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Pineapple Fund: why is an anonymous bitcoin millionaire giving away $86m? | Technology



What would you do if you had $86m? It’s a welcome dilemma for some of bitcoin’s early adopters thanks to the cryptocurrency’s meteoric rise, from less than $1,000 last year to a peak of almost $20,000 in December.

One generous bitcoiner has decided to follow the lead of Bill Gates and establish a philanthropic purse, the Pineapple Fund, because “once you have enough money, money doesn’t matter,” they say.

The founder, known only as Pine, declared in mid December “I’m donating 5,057 BTC to charitable causes!” and since then has given away $7,550,000 in bitcoin to charities and causes around the world, with a view to dispersing the remaining bitcoin over the next several months.

“I’m happy that I can help change the world for the better,” Pine says in a phone conversation on condition of anonymity. “I have a great deal of faith in humanity, but I wish more people could live with love and respect for each other.”

Early adopters of the currency who had the foresight to hold on to their coins, are now reaping the rewards. In a world where most high net-worth individuals are hoarding their wealth as inequalities widen, Pine is bucking the trend.

Pine explains that they look for three things when choosing who to donate to: “How impactful their work is (especially on an international scale), what new innovative skills they are bringing to the table, and how efficient and sustainable they are.”

“But to be honest, the biggest factor is my gut. I only fund charities that I trust, and with trust, I believe they are best posed to answer the more micro questions and do good in this world,” Pine adds.

The nine recipients of the largest bitcoin charitable donations are a collection of nonprofits including medical researchers, those providing poverty-stricken communities with basic necessities, and technology-related causes such as advocacy and open-source projects. Naturally, they are all delighted with the new influx of funds.

“It was a wonderful surprise,” says Karen Gullo, a spokesperson for the Electronic Frontier Foundation, an organisation that defends people’s rights online. “The $1m donation will support the work we do standing up for user privacy and free expression, and defending civil rights in the digital world — work that is critically important during these challenging times.”

The collection of charities also includes Watsi, a platform committed to taking the US towards universal healthcare, the SENS Research Foundation that works to develop cures for degenerative diseases, and the Water Project which helps to establish safe water sources in Sub-Saharan Africa.

Another $1m gift will help fund advanced clinical trials of MDMA-assisted psychotherapy for post-traumatic stress disorder in an upcoming study sponsored by the Multidisciplinary Association for Psychedelic Studies (Maps).

“The Pineapple Fund’s outstanding generosity exemplifies how the growth of cryptocurrency can be leveraged for profound social change,” said Rick Doblin, the founder of Maps that applied to the fund at 5.30pm one day last week to wake up to almost 60BTC in their wallet.

“The blockchain community is helping to lead the way, not only in decentralised technologies and currencies, but in giving the gift of MDMA-assisted psychotherapy to the world in order to heal trauma and bring greater compassion to psychiatry and medicine.”

After making news of the Pineapple Fund donation public, Maps recieved a further anonymous donation of almost $1m in bitcoin, Doblin said.

Another recipient is the BitGive Foundation, a charity building projects that leverage bitcoin and blockchain technology for global philanthropy, a similar venture to their own.

“This gift is a game changer for us. This single contribution is more than the total amount of funding BitGive raised in the past 4.5 years,” says Connie Gallippi, founder of BitGive. “We did our due diligence on the funds, and they were legitimate and clean, so it was happily welcomed.”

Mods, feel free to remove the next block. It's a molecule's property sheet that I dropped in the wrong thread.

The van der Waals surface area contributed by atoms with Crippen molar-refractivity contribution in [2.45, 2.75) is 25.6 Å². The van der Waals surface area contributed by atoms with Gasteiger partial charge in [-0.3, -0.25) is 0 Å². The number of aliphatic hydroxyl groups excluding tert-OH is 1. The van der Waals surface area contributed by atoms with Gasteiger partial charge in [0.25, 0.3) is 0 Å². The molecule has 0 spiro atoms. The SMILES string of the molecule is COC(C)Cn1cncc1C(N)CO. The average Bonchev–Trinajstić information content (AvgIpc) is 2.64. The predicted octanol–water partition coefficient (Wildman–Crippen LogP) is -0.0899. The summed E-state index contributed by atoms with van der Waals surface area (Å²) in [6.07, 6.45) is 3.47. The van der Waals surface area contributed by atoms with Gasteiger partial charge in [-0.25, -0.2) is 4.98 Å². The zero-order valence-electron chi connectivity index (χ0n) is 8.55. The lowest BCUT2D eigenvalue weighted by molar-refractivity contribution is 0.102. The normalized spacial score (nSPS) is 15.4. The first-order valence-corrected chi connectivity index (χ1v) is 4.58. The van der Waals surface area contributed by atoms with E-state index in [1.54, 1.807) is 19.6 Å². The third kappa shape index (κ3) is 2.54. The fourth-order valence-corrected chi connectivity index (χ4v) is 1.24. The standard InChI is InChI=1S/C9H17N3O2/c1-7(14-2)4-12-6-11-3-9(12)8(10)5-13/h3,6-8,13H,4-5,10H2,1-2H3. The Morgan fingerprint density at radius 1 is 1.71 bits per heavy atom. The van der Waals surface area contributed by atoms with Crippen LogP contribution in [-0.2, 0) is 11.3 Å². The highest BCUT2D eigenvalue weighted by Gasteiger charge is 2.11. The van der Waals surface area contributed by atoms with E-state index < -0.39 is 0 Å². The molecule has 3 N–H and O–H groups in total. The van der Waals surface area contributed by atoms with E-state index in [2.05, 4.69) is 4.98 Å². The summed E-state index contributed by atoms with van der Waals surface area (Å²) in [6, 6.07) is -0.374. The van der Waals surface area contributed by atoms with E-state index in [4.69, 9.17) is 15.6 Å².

The continuing Christmas presents are likely to challenge the already-shifting narrative that Bitcoin is only a currency used by criminals. However, it does little to convince doubters that the bubble isn’t going to burst one day.

“I think we are overvalued right now and due for a crash,” says Pine, although they are not surprised at bitcoin’s valuation today. “However, I think in the very long term it will continue to rise in value as a deflationary currency [since there is a fixed supply of around 21m bitcoin, 4m of which are yet to be mined].”

With the vast majority of the fund still up for grabs, Pine is inviting applications from other worthwhile causes for consideration. They say their other main areas of focus are mental health, environmental conservation and combating domestic violence and sexual abuse.

But why is the war-chest coined the Pineapple Fund? “I’ve always liked Pineapple but since it contains bromelain [an enzyme that digests protein] your mouth becomes tender if you eat too much of it,” they say, referring to an occasion where overindulgence caused a temporary allergy. “Then, like now, is a good time to share the pineapple. I have too many bitcoins for the life I would like to live, so I am sharing them.”

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United Bitcoin May Be the Most Controversial Fork to Date 2018



Back on December 12 the well-known developer Jeff Garzik launched a Bitcoin Core (BTC) based fork called United Bitcoin (UBTC) after Segwit2x failed. At block height 498,777 the snapshot took place, and the UBTC network began just like the rest of the forks in existence, but claiming the tokens is far more complicated than one would think

The Promises of United Bitcoin

A few months ago we reported on the UBTC project created by Jeff Garzik, his partner at the blockchain company, Bloq, chairman Matthew Roszak, and Bitbank Group’s Songxiu Hua. The team says it plans to create a credit currency system pegged against various fiat currencies alongside a native smart contract feature. The entire network is modeled after the bitcoin core blockchain prior to December 12, and all active wallet holders are able to receive UBTC at a 1:1 rate. The catch is inactive wallets will go towards the UB Foundation to support innovative blockchain development.